Niger Delta Swamp Forests
Bioregion: Gulf of Guinea Coastal Forests & Mangroves (AT17)
Ecoregion Size (1000 ha):
For millions of years, since the Upper Cretaceous period, the Niger River has ebbed and flowed in accordance with changes in rainfall patterns, all the time depositing sediment at its mouth creating the Niger Delta. This ecoregion comprises the largest swamp forest habitat in Africa after the Congo Basin Swamp Forests. Since the discovery of oil in this region, this former refuge for plants and wildlife is now highly threatened by human activity. Two endemic mammal subspecies that have been affected are the Niger Delta red colobus and the Niger Delta pygmy hippopotamus.
The ecoregion forms a triangle bordered by the town of Aboh at the northernmost tip, the Benin River along the western boundary, and the Imo River along the eastern boundary. There is a long rainy season from March-April to October where precipitation increases from the north of the delta (with an average of 2,500 mm) to the coastal area (with an average of 4,000 mm). The dry season peaks in January and February, with a monthly mean of 150 mm rainfall. The most important determinant of biological variation in the delta is its hydrology which is determined by precipitation, tidal movements, and the Niger River flood. Since the completion of the Kainji Dam in 1968, the opening and closing of the dam sluices is also important.
The swamp forest is subdivided into three zones: the flood forest where there is complete inundation in October to December, the eastern delta flank, which is shrinking relative to the western flank, and the central backswamp area crossed by old creek levees. Most of the forest soils consist of waterlogged clay covered by peat. The flood forests are commonly dominated by tree species of Lophira alata, Pycnanthus angolensis, Ricinodendron heudelotii, Sacoglottis gabonensis, and Uapaca spp. The central backswamp area is dominated by members of the families Euphorbiaceae, Annonaceae, Guttiferae, Rubaiceae, Myristicaceae, and Ctenolophonaceae.
There is little information on the faunal species composition of this ecoregion as wildlife surveys in the delta were not conducted until the late 1980s. In the 1990s, a number of species previously unknown from the delta or Nigeria were discovered, including the black-fronted duiker, pygmy scaly-tailed flying squirrel, and small green squirrel.
The Delta’s floral assemblage appears to be unique, although endemic plants are not known. The Delta is also regarded as a small center of endemism for animals. There are two near-endemic species of monkeys: the white-throated guenon and Sclater’s guenon. Threatened species found here are the African elephant, chimpanzee, crested genet, and the Niger Delta pygmy hippopotamus.
For many years, the delta escaped the habitat destruction typical of its neighboring ecoregions because it supported lower human population densities and little socioeconomic activity. This was primarily due to the lack of accessibility into the delta. This changed when oil was discovered here in the 1950s and the associated activities (road and canal building) opened up large sections of remote delta habitat for exploitation.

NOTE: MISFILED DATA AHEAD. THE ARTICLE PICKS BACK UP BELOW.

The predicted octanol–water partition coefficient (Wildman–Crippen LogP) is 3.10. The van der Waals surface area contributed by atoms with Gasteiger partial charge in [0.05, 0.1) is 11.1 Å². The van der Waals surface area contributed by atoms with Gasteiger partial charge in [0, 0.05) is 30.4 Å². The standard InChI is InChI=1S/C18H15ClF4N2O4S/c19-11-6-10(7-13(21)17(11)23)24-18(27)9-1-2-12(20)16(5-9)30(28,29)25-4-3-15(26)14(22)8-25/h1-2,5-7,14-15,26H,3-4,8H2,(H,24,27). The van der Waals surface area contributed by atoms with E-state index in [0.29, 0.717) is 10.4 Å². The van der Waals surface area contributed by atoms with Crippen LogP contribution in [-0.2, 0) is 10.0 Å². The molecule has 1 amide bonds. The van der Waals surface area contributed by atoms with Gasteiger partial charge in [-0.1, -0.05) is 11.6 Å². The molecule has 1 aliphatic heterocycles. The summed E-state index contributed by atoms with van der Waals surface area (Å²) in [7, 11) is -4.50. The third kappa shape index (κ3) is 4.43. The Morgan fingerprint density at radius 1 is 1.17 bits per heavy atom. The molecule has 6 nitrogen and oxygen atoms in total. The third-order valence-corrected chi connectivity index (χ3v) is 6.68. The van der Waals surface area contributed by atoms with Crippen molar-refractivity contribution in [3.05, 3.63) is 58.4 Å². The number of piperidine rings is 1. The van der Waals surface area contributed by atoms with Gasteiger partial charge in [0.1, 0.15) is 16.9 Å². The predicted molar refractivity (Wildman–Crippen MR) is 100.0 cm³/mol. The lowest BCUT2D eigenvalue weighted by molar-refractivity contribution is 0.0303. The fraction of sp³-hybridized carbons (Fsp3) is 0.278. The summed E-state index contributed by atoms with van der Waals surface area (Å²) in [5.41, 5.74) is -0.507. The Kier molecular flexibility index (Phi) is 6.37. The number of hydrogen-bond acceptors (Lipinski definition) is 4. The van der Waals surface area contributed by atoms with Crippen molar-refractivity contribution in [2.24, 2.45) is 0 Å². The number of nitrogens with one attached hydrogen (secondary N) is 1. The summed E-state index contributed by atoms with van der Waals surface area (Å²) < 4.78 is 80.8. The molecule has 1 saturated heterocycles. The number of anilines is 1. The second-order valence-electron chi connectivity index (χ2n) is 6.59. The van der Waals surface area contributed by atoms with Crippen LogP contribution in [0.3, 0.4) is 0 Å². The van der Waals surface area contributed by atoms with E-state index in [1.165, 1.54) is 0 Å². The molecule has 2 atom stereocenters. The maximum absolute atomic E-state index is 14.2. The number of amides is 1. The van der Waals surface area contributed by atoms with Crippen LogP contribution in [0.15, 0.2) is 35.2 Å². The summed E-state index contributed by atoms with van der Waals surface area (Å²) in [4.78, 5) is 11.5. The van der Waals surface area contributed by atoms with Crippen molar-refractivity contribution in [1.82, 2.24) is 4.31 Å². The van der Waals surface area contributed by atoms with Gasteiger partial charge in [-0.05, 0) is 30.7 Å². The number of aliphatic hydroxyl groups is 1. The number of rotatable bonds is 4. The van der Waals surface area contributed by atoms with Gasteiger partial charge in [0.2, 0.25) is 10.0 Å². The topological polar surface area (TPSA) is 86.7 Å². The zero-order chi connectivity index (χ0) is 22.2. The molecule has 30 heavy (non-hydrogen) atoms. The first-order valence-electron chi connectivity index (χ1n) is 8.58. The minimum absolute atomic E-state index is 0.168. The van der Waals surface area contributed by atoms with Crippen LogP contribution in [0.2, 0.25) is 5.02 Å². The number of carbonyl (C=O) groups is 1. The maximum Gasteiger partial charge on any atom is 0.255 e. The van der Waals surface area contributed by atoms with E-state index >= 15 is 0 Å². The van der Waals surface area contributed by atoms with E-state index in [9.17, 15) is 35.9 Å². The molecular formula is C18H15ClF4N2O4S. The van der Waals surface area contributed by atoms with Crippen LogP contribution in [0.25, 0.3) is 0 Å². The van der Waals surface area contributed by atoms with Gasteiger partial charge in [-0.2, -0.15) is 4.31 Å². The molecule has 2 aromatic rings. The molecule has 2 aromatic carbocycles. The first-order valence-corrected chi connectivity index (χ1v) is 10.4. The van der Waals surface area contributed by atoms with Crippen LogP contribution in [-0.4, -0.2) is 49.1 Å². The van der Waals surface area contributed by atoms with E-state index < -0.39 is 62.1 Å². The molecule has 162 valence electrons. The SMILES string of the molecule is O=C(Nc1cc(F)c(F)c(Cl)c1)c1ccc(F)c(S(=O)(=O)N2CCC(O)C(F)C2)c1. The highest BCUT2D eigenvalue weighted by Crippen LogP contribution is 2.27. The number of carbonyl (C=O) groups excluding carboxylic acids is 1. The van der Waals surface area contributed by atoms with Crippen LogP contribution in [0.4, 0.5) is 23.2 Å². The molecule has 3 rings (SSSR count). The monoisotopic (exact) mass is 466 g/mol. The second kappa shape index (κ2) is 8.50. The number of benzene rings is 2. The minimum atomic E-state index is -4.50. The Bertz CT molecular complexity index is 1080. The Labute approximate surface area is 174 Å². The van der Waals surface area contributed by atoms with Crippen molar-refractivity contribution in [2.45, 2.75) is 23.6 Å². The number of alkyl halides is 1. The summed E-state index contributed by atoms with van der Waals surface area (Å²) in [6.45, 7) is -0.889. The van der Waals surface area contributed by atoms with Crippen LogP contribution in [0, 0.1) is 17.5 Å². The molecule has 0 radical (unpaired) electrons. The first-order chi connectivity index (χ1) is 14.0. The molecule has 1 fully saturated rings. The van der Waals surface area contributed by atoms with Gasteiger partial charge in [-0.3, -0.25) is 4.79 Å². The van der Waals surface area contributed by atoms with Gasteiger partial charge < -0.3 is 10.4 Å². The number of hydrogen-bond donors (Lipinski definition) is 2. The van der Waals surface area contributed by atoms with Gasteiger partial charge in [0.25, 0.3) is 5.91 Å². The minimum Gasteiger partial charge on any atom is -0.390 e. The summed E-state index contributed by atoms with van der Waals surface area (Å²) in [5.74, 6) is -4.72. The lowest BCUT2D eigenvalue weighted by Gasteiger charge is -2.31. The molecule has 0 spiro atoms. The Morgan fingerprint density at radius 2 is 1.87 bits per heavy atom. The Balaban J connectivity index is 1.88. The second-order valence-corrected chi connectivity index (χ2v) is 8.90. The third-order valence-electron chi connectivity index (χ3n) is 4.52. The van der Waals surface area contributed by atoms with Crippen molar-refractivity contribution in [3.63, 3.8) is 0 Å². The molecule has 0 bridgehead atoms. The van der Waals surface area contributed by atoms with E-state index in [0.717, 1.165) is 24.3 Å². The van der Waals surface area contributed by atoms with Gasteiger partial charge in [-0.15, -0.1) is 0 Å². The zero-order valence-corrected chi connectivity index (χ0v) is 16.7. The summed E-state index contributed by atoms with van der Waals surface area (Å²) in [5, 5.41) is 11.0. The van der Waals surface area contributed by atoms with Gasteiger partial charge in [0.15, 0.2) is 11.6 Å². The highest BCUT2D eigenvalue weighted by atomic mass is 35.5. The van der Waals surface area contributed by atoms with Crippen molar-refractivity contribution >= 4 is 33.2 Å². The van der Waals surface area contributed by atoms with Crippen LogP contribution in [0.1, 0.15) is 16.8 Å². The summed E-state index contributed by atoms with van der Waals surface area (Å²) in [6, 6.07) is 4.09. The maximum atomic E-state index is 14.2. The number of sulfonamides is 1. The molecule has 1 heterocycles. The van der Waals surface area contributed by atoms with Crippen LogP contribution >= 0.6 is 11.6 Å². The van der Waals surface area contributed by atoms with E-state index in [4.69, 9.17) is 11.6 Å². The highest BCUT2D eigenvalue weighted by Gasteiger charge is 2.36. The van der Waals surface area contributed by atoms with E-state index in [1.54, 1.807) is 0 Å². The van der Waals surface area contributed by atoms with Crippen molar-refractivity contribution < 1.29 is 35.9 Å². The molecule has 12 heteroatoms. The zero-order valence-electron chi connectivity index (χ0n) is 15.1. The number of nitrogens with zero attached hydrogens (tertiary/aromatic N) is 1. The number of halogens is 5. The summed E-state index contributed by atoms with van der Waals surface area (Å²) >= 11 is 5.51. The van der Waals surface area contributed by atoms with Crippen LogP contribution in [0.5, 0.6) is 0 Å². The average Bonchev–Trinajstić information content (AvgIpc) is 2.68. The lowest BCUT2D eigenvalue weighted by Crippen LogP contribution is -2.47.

Additionally, during the 1950s, Abura became the most important timber species in Nigeria after Abachi. This species has now been logged out from the delta and logging has shifted to other species that float. Forest reserves exist including the Upper Orashi, Nun River, and Lower Orashi. However, these are heavily exploited for their timber. The only effective habitat protection is found in small sacred groves protected by communities, who also protect animals including crocodiles in a number of lakes and chimpanzees in Nembe.
A growing human population, conflicts between different ethnic groups, national political instability, and unsustainable exploitation of natural resources all exist in this ecoregion. The human population of the Niger Delta is growing rapidly, and most of the natural resources (e.g. fish, timber) can no longer meet local needs. The inhabitants of the densely populated ecoregions next to the delta have depleted their natural resources even more, and look to the delta to provide alternatives. People from as far as Ogoni, located more than 50 km to the east of the delta, come to the central area for part of the year to fish. Fish populations are now declining, and frozen marine fish is for sale in the larger towns of the delta.
The priority conservation actions for the next decade will be to: 1) provide science-based biodiversity remediation guidance for the case of oil spills; 2) create a community development fund to provide schemes which aims to improve sustainable livelihoods, manage natural resources and build governmental capacity; and 3) mainstream biodiversity management priorities into oil and gas development operations.
1. Critical Ecosystem Partnership Fund. 2015. Ecosystem Profile: Guinean Forests of West Africa Biodiversity Hotspot.
2. United Nations Development Programme. 2012. Niger Delta Biodiversity Project. [Accessed 8 January 2018]. Available from: http://www.undp.org/content/dam/undp/documents/projects/NGA/Niger%20Delta%20Biodiversity_Prodoc.pdf
3. United States Agency for International Development. 2013. Nigeria Biodiversity and Tropical Forests 118/119 Assessment. [Accessed 8 January 2018]. Available from: http://www.usaidgems.org/Documents/FAA&Regs/FAA118119/Nigeria2013.pdf